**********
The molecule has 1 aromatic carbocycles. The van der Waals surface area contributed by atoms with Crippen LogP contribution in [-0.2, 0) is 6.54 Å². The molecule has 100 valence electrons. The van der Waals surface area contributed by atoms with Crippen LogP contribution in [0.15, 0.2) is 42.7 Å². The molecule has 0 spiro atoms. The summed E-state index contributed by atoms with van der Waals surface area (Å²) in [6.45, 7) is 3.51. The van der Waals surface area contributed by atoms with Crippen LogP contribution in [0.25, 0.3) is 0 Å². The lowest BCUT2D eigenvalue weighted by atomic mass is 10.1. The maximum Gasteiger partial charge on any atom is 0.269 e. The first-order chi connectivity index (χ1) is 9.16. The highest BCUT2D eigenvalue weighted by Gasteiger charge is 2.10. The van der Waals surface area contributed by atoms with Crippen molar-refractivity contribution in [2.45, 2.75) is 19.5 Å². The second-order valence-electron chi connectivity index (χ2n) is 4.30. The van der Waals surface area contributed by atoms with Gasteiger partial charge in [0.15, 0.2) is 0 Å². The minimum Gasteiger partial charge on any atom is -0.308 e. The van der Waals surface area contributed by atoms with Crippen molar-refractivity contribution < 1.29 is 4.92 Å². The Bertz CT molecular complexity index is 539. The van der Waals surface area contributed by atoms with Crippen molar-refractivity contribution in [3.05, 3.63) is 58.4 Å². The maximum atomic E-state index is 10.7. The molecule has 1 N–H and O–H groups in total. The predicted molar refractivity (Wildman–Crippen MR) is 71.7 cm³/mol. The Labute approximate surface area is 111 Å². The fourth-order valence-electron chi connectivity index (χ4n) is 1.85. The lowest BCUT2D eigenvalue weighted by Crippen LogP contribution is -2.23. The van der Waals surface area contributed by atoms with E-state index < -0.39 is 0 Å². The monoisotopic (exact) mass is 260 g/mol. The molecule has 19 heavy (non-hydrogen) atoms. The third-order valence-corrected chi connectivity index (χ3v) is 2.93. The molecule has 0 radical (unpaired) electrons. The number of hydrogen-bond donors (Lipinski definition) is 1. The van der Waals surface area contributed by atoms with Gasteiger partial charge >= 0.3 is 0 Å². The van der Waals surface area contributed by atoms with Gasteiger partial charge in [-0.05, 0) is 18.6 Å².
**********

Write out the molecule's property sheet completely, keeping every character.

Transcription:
The molecule has 1 aromatic carbocycles. The van der Waals surface area contributed by atoms with Crippen LogP contribution in [-0.2, 0) is 6.54 Å². The molecule has 100 valence electrons. The van der Waals surface area contributed by atoms with Crippen LogP contribution in [0.15, 0.2) is 42.7 Å². The molecule has 0 spiro atoms. The summed E-state index contributed by atoms with van der Waals surface area (Å²) in [6.45, 7) is 3.51. The van der Waals surface area contributed by atoms with Crippen LogP contribution in [0.25, 0.3) is 0 Å². The lowest BCUT2D eigenvalue weighted by atomic mass is 10.1. The maximum Gasteiger partial charge on any atom is 0.269 e. The first-order chi connectivity index (χ1) is 9.16. The highest BCUT2D eigenvalue weighted by Gasteiger charge is 2.10. The van der Waals surface area contributed by atoms with Crippen molar-refractivity contribution in [2.45, 2.75) is 19.5 Å². The second-order valence-electron chi connectivity index (χ2n) is 4.30. The van der Waals surface area contributed by atoms with Gasteiger partial charge in [0.15, 0.2) is 0 Å². The minimum Gasteiger partial charge on any atom is -0.308 e. The van der Waals surface area contributed by atoms with Crippen molar-refractivity contribution < 1.29 is 4.92 Å². The Bertz CT molecular complexity index is 539. The van der Waals surface area contributed by atoms with Crippen molar-refractivity contribution in [3.05, 3.63) is 58.4 Å². The maximum atomic E-state index is 10.7. The molecule has 1 N–H and O–H groups in total. The predicted molar refractivity (Wildman–Crippen MR) is 71.7 cm³/mol. The Labute approximate surface area is 111 Å². The fourth-order valence-electron chi connectivity index (χ4n) is 1.85. The lowest BCUT2D eigenvalue weighted by Crippen LogP contribution is -2.23. The van der Waals surface area contributed by atoms with E-state index < -0.39 is 0 Å². The monoisotopic (exact) mass is 260 g/mol. The molecule has 19 heavy (non-hydrogen) atoms. The third-order valence-corrected chi connectivity index (χ3v) is 2.93. The molecule has 0 radical (unpaired) electrons. The number of hydrogen-bond donors (Lipinski definition) is 1. The van der Waals surface area contributed by atoms with Gasteiger partial charge >= 0.3 is 0 Å². The van der Waals surface area contributed by atoms with Gasteiger partial charge in [-0.05, 0) is 18.6 Å².